I do not intend to defend or address Keillor’s alleged inappropriate behavior that recently cost him his jobs at Minnesota Public Radio and the Washington Post.
That said, one of my favorite poetry collections is Good Poems for Hard Times, which Keillor assembled, and which led me to acquire his earlier anthology, simply titled Good Poems. And good they are.
Sometimes you need to read a poem multiple times before you can appreciate it, and many of these good poems fall into that category. But others ring from the first read through, delighting me with their cadence, rhyme or humor.
One poem haunted and devastated me: John Updike’s “Dog’s Death,” and I didn’t know why it hit me so hard. We have a little old deaf and blind dachshund, but nothing in her life paralleled the words. That poem disturbed my mind for days almost like an earworm, until I finally unburied an old memory from thirty-five years ago.
When we bought our first house, we bought a beagle puppy from a pet store. He was the cutest little thing, but one day soon after when we took him on a walk, he sat down and walked no further. I thought he was being stubborn, but my husband suspected something was wrong and eventually took the pup to a vet. She diagnosed parvo virus, and tried to treat him, but he didn’t respond, and we had him euthanized. We had been paper training him, and he once dragged himself to the paper to have diarrhea.
In Updike’s poem, the dog sustained an unnoticed injury that ruptured her spleen, and died on the way to the vet. The last stanza is what twisted my heart:
Back home, we found that in the night her frame,
Drawing near to dissolution, had endured the shame
Of diarrhoea and had dragged across the floor
To a newspaper carelessly left there. Good dog.
Keillor expertly arranges the poems in this book. For example, these two poems, sharing the same name and obviously related, were printed on opposite sides of the same page:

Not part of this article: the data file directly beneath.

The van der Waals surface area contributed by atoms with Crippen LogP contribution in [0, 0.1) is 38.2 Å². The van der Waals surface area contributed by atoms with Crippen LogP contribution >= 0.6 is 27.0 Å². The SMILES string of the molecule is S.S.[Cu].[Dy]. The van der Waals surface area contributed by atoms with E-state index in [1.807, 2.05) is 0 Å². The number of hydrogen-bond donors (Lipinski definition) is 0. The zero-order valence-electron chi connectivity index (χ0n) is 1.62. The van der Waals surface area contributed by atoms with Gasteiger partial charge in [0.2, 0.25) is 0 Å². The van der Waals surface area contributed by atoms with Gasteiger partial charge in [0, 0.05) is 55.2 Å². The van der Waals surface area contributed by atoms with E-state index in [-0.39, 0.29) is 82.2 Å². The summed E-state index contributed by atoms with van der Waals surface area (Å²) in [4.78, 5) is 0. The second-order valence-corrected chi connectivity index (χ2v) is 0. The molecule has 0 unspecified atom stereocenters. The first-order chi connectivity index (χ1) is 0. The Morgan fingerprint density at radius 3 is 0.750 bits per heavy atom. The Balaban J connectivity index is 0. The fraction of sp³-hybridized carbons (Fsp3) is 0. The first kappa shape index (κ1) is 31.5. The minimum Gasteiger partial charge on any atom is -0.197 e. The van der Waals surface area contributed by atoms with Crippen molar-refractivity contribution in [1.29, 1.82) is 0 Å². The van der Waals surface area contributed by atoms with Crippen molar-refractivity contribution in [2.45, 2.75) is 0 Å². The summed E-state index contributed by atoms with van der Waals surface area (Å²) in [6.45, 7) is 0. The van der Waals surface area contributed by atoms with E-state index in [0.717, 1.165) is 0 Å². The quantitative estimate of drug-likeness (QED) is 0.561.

This Is Just to Say
William Carlos Williams
I have eaten
that were in
you were probably
they were delicious
and so cold
This Is Just to Say
(for William Carlos Williams)
I have just
asked you to
get out of my
Which led me to wonder—did the poets know each other?
One nice feature which Good Poems shares with Good Poems for Hard Times is a section at the back of the book containing short biographies of each of the included poets. I immediately found the one for William Carlos Williams, 1883-1963, but I couldn’t find the one for Erica-Lynn Gambino. I was heartbroken. Should I write to Penguin Books and tell them there’s an omission? I tried closing the book and opening it again, but still no biography appeared for Gambino. It bothered me.
Photo by Prairie Home Productions
Until I finished the entire book and read through all the biographies (I’m a little obsessive-compulsive that way) and found Erica-Lynn Gambino Huberty, b. 1969. So no, the poets did not know each other personally. Mystery solved.
The poems are interestingly organized into nineteen categories: O Lord, A Day, Music, Scenes, Lovers, Day’s Work, Sons and Daughters, A Good Life, Beasts, Failure, Complaint, Trips, Snow, Yellow, Lives, Elders, The End, and The Resurrection. Some poems would have been appropriate to more than one category, and I found it amusing that they ended up where they did.
Yes, this is definitely a good bunch of poems, but be patient with them. Some I didn’t care for on first reading, but they became more meaningful after repeated visits. And probably some won’t be your cup of tea no matter what. But it’s still worth mining for the gems that resonate.